Table 2.

Needs Met After the PASS Consultation

Met Need (No. of PCPs Identifying Need)DescriptionExemplar Quote
“Bargaining chip” to the patient (11 PCPs)PCPs expressed a need to take ownership of the decisions off themselves to some degree. Using the PASS consultation service as a way to externalize the decision-making process allowed them to maintain their relationship with the patient to help increase patient buy-in and collaboration with the patient.“And so looking for additional—like I said, I think the biggest thing was that bargaining chip with the patient. I needed something that could take the pressure off of me in making this decision around whether she should be prescribed opiates or not.” (P1)
Communication strategies and skills (13 PCPs)PCPs needed PASS to help with boundary setting, patient engagement with/buy-in for nonpharmacologic treatment options or any change in the treatment plan, and a reframing of the visit that focused on the patient’s function, values, and goals.“...or the young lady who I wasn’t so sure she should be on opioids, they talked about how to drill down to what her priorities are, and how you might frame it as, like, ‘I do really want to help you with your pain. I’m not sure that the pain is ever going to go away completely, but you know, I’m wondering what would feel good to you in terms of your quality of life, if we were able to get the pain decreased? What would you be able to do, what are your goals?’ And so, trying to frame it in more of that strength-based approach, rather than, ‘These medicines are dangerous. You need to get off of them.’ (P11)
Comprehensive review of the case (12 PCPs)PCPs appreciated the chance to both (a) go through the referral process itself, which gave them time and space to think about the case, clarify their own needs as they prepared for the meeting, and talk through ambiguity in the case; and (b) hear an outside team’s comprehensive summary of the case.“It was very helpful. I think the great thing was that [PASS member] always starts off with doing a summary, based on a very intensive chart review, to get everybody on the same page about what this case is about. Which I think works beautifully, because it’s also helpful for me to see what an outsider who’s reviewing the chart is taking away from all our massive documentation and notes and everything like that. And I think, in this particular case, she captured probably 90% of the essence of the patient, which I was very happy about. Because it was a very complicated patient.” (P5)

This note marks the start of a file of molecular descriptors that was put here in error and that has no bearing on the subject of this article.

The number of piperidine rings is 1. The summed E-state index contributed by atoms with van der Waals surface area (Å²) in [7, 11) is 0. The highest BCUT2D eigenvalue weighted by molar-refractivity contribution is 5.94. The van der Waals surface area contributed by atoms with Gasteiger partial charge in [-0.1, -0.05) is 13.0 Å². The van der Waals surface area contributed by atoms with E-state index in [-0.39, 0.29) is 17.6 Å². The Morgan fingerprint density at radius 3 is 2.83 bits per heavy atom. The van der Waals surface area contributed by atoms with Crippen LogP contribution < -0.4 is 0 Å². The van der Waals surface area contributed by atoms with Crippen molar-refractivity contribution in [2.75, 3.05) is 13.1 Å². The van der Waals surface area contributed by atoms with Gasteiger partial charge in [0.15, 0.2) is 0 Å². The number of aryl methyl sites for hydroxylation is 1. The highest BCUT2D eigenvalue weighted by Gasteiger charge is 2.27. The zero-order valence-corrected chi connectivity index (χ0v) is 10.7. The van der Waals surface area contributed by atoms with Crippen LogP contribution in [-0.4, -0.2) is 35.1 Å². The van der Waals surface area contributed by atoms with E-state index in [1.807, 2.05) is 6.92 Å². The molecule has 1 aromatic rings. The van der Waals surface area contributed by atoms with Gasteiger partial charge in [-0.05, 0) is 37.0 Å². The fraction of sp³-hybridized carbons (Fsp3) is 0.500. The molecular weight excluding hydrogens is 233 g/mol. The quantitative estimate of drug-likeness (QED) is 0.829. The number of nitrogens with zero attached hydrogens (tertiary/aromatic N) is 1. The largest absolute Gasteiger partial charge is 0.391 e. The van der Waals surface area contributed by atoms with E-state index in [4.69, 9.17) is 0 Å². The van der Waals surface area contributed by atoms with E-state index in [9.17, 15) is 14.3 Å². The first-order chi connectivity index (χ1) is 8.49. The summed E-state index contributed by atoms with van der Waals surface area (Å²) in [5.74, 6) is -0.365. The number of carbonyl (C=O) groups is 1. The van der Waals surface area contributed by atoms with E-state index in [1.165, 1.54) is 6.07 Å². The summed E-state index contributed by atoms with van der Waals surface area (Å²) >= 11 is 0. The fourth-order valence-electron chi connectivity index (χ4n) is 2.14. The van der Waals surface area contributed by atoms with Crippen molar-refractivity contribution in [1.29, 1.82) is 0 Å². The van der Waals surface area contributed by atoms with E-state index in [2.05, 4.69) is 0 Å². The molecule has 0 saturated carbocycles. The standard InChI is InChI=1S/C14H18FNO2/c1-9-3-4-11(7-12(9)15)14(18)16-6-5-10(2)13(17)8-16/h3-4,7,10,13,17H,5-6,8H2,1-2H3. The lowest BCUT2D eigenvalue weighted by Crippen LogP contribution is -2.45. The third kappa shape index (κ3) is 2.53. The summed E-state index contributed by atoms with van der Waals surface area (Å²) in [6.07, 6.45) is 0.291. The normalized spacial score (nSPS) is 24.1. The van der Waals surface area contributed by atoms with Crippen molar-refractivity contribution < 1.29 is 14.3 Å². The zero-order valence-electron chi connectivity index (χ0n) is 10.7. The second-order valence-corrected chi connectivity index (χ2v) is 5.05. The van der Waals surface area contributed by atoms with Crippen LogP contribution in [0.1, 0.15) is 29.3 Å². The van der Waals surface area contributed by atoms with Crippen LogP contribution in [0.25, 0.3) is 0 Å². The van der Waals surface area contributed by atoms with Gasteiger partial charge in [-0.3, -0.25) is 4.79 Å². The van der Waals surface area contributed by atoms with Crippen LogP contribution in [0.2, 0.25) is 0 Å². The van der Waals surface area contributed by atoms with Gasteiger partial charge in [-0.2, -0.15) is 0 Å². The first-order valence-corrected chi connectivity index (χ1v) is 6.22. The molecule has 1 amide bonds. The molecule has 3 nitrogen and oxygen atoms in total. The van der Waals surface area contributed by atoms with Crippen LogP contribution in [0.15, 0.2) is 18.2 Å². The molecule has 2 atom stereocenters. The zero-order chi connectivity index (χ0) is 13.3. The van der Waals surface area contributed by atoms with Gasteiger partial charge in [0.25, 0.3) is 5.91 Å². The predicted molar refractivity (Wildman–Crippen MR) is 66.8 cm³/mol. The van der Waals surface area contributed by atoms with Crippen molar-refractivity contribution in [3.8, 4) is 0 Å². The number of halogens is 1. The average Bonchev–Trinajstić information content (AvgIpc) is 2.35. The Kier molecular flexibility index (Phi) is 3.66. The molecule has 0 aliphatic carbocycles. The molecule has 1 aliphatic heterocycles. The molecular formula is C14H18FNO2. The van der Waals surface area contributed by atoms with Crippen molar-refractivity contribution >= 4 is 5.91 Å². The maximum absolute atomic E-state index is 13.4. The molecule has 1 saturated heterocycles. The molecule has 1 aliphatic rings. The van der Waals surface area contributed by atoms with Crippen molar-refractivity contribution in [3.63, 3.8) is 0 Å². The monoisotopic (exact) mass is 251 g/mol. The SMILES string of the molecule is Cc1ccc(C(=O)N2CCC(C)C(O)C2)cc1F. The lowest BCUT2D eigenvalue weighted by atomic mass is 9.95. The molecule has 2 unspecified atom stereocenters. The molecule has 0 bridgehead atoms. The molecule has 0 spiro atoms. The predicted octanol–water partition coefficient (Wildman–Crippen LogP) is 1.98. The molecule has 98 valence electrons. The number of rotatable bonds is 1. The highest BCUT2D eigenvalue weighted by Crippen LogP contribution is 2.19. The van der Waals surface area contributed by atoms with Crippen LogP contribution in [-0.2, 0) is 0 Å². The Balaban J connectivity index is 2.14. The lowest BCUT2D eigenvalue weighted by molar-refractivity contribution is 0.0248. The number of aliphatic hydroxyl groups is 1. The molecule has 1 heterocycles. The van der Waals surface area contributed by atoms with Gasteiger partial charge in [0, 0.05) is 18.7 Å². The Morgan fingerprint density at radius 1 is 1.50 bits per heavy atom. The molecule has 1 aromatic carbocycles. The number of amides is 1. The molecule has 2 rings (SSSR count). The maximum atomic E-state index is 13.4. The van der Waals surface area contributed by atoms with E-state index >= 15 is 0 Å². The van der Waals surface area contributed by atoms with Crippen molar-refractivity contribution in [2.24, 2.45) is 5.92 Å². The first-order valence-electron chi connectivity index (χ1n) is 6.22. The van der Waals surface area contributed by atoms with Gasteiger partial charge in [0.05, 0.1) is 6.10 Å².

Confirmation of current plan (13 PCPs)PASS helped reinforce PCPs’ decision that they were leaning toward before the consultation. PCPs had trepidation about changing the plan at times, and they felt their need was met when PASS said they were on the right track or validated their assessment and/or treatment plan.“So it was useful just in backing up what I thought needed to happen...” (P10)
Emotional validation (13 PCPs)PCPs expressed needing an acknowledgment of how difficult and/or complex the case was so they did not feel so alone with a challenging case. This included validation of complexity of the case and feeling a sense of relief in discussing the case with the PASS team.“I think it’s also been helpful to have a group of folks review the case and also validate the feelings that this is a really tough situation. And there’s no one great answer to things. And also just feeling like, okay, I’m not alone in feeling overwhelmed with this patient. So I think that’s all been helpful.” (P5)
Interdisciplinary expertise (14 PCPs)PCPs needed to take a more global, biopsychosocial approach to management. They also needed specific knowledge and resources that they may not have including approaches to chronic pain management, assessment of potential underlying OUD, opioid dosing and tapering, nonopioid pharmacologic options, and other treatment options.“It wasn’t just physicians on the PASS team. There were— there’s a social worker, and a behavioral therapist. There’s so many different perspectives. And having each person’s input, and saying, ‘We’re available to do these kinds of things for pain,’ it was helpful to know what kind of resources they had that were beyond what we normally think of in primary care.” (P4)
Need to feel more control (13 PCPs)PCPs experienced feeling “stuck” with patients after exhausting all options. At times, PCPs held mistrust of the patient and needed help with managing complications with the health care system. This was especially true for legacy patients (“inherited patients”) whose plan was set before the PCP assumed his/her role. As a result, PCPs were looking for a concrete plan with specific recommendations from PASS.“It kind of felt like Groundhogs Day where I was—we were saying kind of the same thing over and over, and he was still resisting over and over. And I felt like I really wasn’t going anywhere for multiple visits at a time. That I was like ‘Okay, this is not productive for either of us. So I feel like we need to kind of get this from a different angle.’” (P4)
Outsider lens (11 PCPs)PCPs needed a new perspective on the case from clinicians not currently immersed in the patient’s care. They stated that they valued an outsider perspective that incorporated multiple angles when doing a case review.“I think, well, part of it was just to have someone else look at the picture..., because you’re so involved in that case that you’re not sure if you’re just making things up or not.” (P8)
  • OUD = opioid use disorder; PASS = Pain & Addiction Supportive Services; P = participant; PCP = primary care provider.